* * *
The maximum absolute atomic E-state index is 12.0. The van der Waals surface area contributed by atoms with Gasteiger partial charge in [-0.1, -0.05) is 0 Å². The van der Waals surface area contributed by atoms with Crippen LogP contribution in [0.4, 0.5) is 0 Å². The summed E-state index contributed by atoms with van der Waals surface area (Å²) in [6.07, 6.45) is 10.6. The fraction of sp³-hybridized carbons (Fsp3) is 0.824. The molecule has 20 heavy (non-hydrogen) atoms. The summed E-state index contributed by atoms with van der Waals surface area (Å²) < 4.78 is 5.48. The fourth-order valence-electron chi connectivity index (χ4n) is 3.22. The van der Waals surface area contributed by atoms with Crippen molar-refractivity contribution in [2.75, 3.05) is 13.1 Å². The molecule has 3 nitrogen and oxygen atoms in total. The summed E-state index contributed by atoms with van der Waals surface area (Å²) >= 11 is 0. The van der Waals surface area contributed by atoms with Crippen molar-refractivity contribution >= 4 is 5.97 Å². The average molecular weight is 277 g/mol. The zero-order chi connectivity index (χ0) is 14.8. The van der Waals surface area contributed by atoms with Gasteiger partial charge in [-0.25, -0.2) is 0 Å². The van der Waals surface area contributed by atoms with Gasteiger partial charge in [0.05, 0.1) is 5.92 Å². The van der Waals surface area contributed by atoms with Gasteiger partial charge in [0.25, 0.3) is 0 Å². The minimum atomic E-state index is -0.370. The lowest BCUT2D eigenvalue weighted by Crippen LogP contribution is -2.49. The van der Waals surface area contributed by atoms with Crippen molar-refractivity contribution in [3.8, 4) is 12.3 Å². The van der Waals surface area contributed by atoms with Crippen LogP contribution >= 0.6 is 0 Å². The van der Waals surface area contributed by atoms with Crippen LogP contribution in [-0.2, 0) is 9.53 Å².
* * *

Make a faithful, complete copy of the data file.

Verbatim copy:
The maximum absolute atomic E-state index is 12.0. The van der Waals surface area contributed by atoms with Gasteiger partial charge in [-0.1, -0.05) is 0 Å². The van der Waals surface area contributed by atoms with Crippen LogP contribution in [0.4, 0.5) is 0 Å². The summed E-state index contributed by atoms with van der Waals surface area (Å²) in [6.07, 6.45) is 10.6. The fraction of sp³-hybridized carbons (Fsp3) is 0.824. The molecule has 20 heavy (non-hydrogen) atoms. The summed E-state index contributed by atoms with van der Waals surface area (Å²) < 4.78 is 5.48. The fourth-order valence-electron chi connectivity index (χ4n) is 3.22. The van der Waals surface area contributed by atoms with Crippen molar-refractivity contribution in [2.75, 3.05) is 13.1 Å². The molecule has 3 nitrogen and oxygen atoms in total. The summed E-state index contributed by atoms with van der Waals surface area (Å²) >= 11 is 0. The van der Waals surface area contributed by atoms with Crippen molar-refractivity contribution >= 4 is 5.97 Å². The average molecular weight is 277 g/mol. The zero-order chi connectivity index (χ0) is 14.8. The van der Waals surface area contributed by atoms with Gasteiger partial charge in [-0.25, -0.2) is 0 Å². The van der Waals surface area contributed by atoms with Gasteiger partial charge in [0.05, 0.1) is 5.92 Å². The van der Waals surface area contributed by atoms with Gasteiger partial charge in [0.25, 0.3) is 0 Å². The minimum atomic E-state index is -0.370. The lowest BCUT2D eigenvalue weighted by Crippen LogP contribution is -2.49. The van der Waals surface area contributed by atoms with Crippen molar-refractivity contribution in [3.8, 4) is 12.3 Å². The van der Waals surface area contributed by atoms with Crippen LogP contribution >= 0.6 is 0 Å². The van der Waals surface area contributed by atoms with Crippen LogP contribution in [-0.2, 0) is 9.53 Å².